J.C. Penney on Thursday reported earnings and sales for the holiday quarter that topped analysts’ lowered expectations, as the company said it was successful in reducing a glut of unsold inventory in 2018.
But revenue was down sharply, and the company declined to provide a forecast for 2019 as it works to improve its financial performance. Part of its turnaround plan entails shutting 18 department stores this year, including three it already announced when it warned of dismal holiday sales last month. It said same-store sales at those 18 stores have been “significantly below” other locations, thus dragging on its overall business and running up expenses.
Penney will additionally close nine of its home and furniture locations, as it looks to trim a massive real estate footprint to focus on its more profitable shops. Management also warned additional store closures are a possibility in 2020 and beyond.
“I think as we go forward — as we mentioned, we’re closing 18 [stores] this year,” Treasurer Trent Kruse told analysts. “I think it’s safe to assume that as you roll into 2020 and future years, it’s likely to see some continuation of that effort. [It’s] hard to say now, but I think that’s a fair read.”
The company’s shares soared more than 20 percent in early trading on the news. As of Wednesday’s market close, the stock had tumbled nearly 70 percent over the past 12 months, to trade around $1.30. J.C. Penney’s market cap is roughly $473.1 million.
Here’s what Penney reported for the fiscal fourth quarter compared with what analysts were expecting, based on Refinitiv data:
- Earnings per share, adjusted: 18 cents vs. 10 cents expected
- Revenue: $3.79 billion vs. $3.78 billion expected
- Same-store sales: down 4 percent vs. a drop of 4.3 percent expected
The retailer reported net income for the quarter ended Feb. 2 of $75 million, or 24 cents per share, compared with $242 million, or 77 cents a share, a year ago. Excluding one-time items, Penney earned 18 cents a share, 8 cents ahead of analysts’ forecasts based on a survey by Refinitiv.
Revenue fell 8.4 percent, to $3.79 billion from $4.14 billion a year ago. That was slightly ahead of expectations for $3.78 billion.
Sales at Penney stores open for at least 12 months, on a shifted basis comparing the 13-week period ended Feb. 2 this year to last, were down 4 percent, better than an expected drop of 4.3 percent. Same-store sales were down 3.1 percent for all of last year.
Penney since last fall has had a new CEO, Jill Soltau, who’s already started shaking things up at the retailer in a bid to turn its business around. The company has struggled with managing its inventory — getting dated apparel off shelves to make way for new styles — and hasn’t been able to take advantage of rival Sears’ struggles as much as anticipated.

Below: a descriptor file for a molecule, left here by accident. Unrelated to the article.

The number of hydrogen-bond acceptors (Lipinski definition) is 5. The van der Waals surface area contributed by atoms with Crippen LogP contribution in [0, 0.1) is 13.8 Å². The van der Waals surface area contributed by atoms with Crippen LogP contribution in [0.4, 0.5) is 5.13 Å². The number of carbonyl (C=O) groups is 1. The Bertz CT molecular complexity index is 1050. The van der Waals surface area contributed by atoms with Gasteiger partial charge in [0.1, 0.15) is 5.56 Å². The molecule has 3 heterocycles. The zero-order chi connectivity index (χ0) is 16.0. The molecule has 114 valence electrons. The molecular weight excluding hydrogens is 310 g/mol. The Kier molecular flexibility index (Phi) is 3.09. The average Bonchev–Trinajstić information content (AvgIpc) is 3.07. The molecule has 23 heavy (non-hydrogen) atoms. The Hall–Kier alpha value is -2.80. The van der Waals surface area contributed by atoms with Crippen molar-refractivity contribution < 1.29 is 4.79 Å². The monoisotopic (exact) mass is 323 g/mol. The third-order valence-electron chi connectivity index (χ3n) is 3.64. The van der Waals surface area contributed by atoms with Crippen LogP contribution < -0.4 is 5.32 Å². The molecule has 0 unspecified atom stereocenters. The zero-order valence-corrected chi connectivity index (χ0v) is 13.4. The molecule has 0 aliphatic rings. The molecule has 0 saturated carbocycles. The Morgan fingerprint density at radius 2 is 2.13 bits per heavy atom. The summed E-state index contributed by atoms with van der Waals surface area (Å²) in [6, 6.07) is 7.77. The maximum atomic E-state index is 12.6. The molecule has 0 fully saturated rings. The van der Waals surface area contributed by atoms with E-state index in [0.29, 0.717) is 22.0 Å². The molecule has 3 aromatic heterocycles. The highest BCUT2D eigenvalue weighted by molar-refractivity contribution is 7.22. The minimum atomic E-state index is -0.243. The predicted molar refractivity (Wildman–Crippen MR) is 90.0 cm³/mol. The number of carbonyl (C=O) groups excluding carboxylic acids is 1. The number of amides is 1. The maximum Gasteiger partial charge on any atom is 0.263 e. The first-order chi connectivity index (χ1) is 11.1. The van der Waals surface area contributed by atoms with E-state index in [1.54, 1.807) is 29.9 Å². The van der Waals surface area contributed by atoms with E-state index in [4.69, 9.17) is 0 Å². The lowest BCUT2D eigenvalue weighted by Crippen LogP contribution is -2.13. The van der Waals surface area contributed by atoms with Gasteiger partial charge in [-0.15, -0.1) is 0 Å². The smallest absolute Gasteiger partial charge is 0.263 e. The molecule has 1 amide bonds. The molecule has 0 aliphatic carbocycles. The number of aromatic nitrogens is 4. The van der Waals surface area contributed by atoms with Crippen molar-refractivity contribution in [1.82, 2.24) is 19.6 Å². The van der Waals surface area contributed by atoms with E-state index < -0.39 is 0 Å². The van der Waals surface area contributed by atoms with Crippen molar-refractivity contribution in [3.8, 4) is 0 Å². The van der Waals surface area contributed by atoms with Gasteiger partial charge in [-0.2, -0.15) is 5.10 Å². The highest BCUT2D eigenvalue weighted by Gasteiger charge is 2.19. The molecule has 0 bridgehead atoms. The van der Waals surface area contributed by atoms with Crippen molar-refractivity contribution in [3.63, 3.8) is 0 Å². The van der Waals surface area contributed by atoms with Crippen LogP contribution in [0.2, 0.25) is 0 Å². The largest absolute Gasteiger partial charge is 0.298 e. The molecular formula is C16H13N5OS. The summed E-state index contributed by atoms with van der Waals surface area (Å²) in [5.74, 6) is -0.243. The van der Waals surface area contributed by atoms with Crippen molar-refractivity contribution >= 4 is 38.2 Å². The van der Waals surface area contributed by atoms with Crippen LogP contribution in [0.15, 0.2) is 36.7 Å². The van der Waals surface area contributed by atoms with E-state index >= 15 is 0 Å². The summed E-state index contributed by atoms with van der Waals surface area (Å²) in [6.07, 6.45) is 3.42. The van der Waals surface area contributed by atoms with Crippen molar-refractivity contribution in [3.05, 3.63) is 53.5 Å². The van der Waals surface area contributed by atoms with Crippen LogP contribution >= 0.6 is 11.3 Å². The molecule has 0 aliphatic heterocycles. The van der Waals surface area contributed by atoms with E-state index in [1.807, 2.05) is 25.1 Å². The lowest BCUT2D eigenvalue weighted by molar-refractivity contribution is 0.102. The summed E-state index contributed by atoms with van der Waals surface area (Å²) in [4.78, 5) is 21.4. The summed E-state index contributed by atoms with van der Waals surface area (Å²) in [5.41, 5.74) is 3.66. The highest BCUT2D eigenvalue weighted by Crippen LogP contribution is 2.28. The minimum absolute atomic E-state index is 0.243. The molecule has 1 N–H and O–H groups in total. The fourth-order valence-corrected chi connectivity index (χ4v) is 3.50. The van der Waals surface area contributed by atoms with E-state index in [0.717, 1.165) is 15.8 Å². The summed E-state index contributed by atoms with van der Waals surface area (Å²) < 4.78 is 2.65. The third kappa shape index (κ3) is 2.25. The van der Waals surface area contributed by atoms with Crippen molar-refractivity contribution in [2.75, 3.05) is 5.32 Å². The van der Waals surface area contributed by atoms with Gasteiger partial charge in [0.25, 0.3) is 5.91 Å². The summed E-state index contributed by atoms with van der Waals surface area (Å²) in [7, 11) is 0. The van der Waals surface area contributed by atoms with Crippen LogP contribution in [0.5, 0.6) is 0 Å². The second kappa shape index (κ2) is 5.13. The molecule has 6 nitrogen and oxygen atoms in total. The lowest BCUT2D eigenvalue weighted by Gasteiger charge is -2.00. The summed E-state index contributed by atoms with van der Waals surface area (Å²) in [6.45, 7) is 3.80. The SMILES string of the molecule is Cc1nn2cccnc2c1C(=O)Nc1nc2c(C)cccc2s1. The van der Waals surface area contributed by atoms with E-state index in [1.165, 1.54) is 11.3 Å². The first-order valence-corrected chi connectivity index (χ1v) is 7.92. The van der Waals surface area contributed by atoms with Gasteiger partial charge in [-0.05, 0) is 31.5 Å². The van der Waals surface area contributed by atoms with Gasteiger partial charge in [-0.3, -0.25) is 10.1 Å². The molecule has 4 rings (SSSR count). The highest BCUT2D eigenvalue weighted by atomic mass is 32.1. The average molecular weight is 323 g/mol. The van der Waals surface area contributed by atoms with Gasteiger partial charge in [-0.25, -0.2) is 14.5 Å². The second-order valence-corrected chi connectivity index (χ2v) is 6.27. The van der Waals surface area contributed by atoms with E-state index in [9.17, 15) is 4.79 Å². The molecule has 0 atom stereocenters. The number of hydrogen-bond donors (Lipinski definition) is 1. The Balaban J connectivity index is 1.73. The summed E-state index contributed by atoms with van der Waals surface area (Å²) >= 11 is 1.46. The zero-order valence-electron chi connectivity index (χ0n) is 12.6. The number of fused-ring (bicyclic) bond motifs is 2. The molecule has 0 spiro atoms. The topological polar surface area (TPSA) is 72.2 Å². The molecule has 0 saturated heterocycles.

Since joining the department store chain, Soltau has already made decisions to shut Penney stores and get out of the appliance business, a category her predecessor, Marvin Ellison, had invested heavily in. Soltau has said Penney, in turn, will make more investments in apparel — devoting even more space in stores to clothes and accessories. The verdict is still out for whether or not this approach will work. Penney has, meanwhile, vowed to get products to market faster to keep up with fast-fashion cycles.
“In spite of our past financial performance, we have already taken meaningful steps to drive improvement in key businesses such as women’s apparel, active apparel, special sized apparel and fine jewelry,” Soltau said Thursday in a statement. Sales of women’s apparel were up 2 percent during the fourth quarter.
The company said it was able to cut its inventory by 13.1 percent in 2018.
In beefing up its leadership since Ellison’s departure, Penney announced the hire of Michelle Wlazlo, a former senior vice president of apparel and accessories at Target, as chief merchant. It’s also bringing on new heads of planning and allocation and asset protection. It said it’s still searching for a head of e-commerce.
Meantime, those department stores set to close this year should be shut during the second quarter of 2019, Penney said. The company is anticipating recording a pretax charge of about $15 million associated with the closures. It hasn’t yet offered a sales and profit outlook for 2019.
“Given our recent leadership transition — and the need to further assess current and go-forward execution of the business — we believe it is appropriate to withhold providing 2019 full-year earnings guidance at this time,” Kruse said.